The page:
Seismic - GEOL 114 The Earth's Dynamic Interior Lecture...

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GEOL 114 The Earth's Dynamic Interior Lecture Notes (Copyright © 2005 by Jeffrey S. Barker) 2. Seismic Waves Introduction The Earth is our laboratory, but its interior is basically inaccessible. The deepest boreholes penetrate to less than 12 km, which is less than 0.2% of the distance to the center of the Earth. Therefore, we must resort to remote sensing methods (measurements made at the surface that suggest or imply what is happening at depth), such as: The Shape and Rotation of the Earth; Gravity; the Magnetic Field; Heat Flow; Geology; and Seismology Seismology involves the propagation of seismic waves through the Earth, and provides the most detail of any of these measurements. Therefore, we will spend a bit of time on seismology, then use the results as our first information on each portion of the Earth's interior. There are many sources of seismic waves, including: earthquakes, underground nuclear explosions, volcanic eruptions, meteorite impacts, hammers, trucks and cars, weather and ocean waves. Energy travels away from the hypocenter by temporarily deforming the surrounding medium (rock). This deformation eventually reaches the Earth's surface, where it may be recorded on a seismograph . A seismograph is simply a pendulum which records the relative motion of the ground. We usually think of a pendulum swinging, but in the case of a seismograph, the case or frame moves with the GEOL 114 1 2. Seismic Waves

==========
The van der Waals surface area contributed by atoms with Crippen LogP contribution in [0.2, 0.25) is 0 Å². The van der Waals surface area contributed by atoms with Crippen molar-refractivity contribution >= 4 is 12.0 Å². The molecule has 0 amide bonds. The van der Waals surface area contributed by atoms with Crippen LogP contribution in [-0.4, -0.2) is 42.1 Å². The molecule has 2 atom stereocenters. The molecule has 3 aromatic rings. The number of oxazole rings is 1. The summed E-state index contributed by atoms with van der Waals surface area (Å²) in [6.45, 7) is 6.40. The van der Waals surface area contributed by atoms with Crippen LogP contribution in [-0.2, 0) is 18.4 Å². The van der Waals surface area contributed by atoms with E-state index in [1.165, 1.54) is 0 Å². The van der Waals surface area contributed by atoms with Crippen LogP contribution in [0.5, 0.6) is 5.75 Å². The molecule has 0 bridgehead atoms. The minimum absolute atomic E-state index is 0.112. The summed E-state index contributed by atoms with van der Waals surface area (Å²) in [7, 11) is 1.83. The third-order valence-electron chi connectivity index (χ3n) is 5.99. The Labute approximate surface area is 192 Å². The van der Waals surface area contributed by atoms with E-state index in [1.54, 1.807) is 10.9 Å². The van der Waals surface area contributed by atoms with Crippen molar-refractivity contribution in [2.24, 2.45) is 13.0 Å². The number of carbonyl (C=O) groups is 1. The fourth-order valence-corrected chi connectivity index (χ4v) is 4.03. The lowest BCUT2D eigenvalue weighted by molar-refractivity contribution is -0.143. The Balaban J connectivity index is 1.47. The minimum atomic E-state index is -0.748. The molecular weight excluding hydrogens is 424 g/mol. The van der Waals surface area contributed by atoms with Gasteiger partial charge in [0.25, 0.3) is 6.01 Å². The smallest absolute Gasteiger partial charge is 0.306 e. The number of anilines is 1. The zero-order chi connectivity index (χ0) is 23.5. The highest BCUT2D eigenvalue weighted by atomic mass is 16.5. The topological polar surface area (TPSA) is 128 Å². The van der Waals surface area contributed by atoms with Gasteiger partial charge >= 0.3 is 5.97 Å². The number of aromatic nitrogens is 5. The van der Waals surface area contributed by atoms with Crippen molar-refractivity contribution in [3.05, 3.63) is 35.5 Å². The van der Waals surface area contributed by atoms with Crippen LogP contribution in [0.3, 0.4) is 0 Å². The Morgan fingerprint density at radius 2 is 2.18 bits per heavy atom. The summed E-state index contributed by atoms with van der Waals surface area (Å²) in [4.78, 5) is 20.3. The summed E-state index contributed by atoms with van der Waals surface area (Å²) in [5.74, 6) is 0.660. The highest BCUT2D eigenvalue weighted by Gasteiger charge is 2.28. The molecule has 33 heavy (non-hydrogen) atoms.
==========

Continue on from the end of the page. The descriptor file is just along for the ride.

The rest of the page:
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ground, while the inertia of the pendulum keeps it still. The relative motion is the same. There are usually three seismographs at each station: one recording up-down motion, one recording north-south motion, and one recording east- west motion. The records of ground motion through time at the station are called seismograms . GEOL 114 2 2. Seismic Waves Seismograms recorded at station BNY in the ground floor of the Science I building, Binghamton University.
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There are three types of waves in a solid material: P waves - Primary waves or "Pressure waves", travel by compressing and dilating the material (like sound waves). S waves - Secondary waves or "Shear waves", travel by deforming the shape of the material. Surface waves - These are actually due to the interference of P waves and S waves. They travel along the surface of the Earth, and their motion is similar to that of ocean waves. Seismic Wave Velocities The speed or velocity at which a seismic wave travels depends on the resistance of the material to being deformed . For example, a P wave in a fluid (like air or water) is caused by a change in pressure (for example, your vocal cords compress the air when you speak). The fluid resists this pressure and presses on the neighboring volume of fluid, compressing it. That volume resists being compressed and presses on the next volume, and so forth so that a pressure wave travels outward in all directions. The speed at which this process occurs depends on the incompressibility of the material, which is a
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This note was uploaded on 11/02/2010 for the course GEOLOGY 11 taught by Professor Howardr.naslund during the Spring '10 term at Binghamton University.

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Seismic - GEOL 114 The Earth's Dynamic Interior Lecture...

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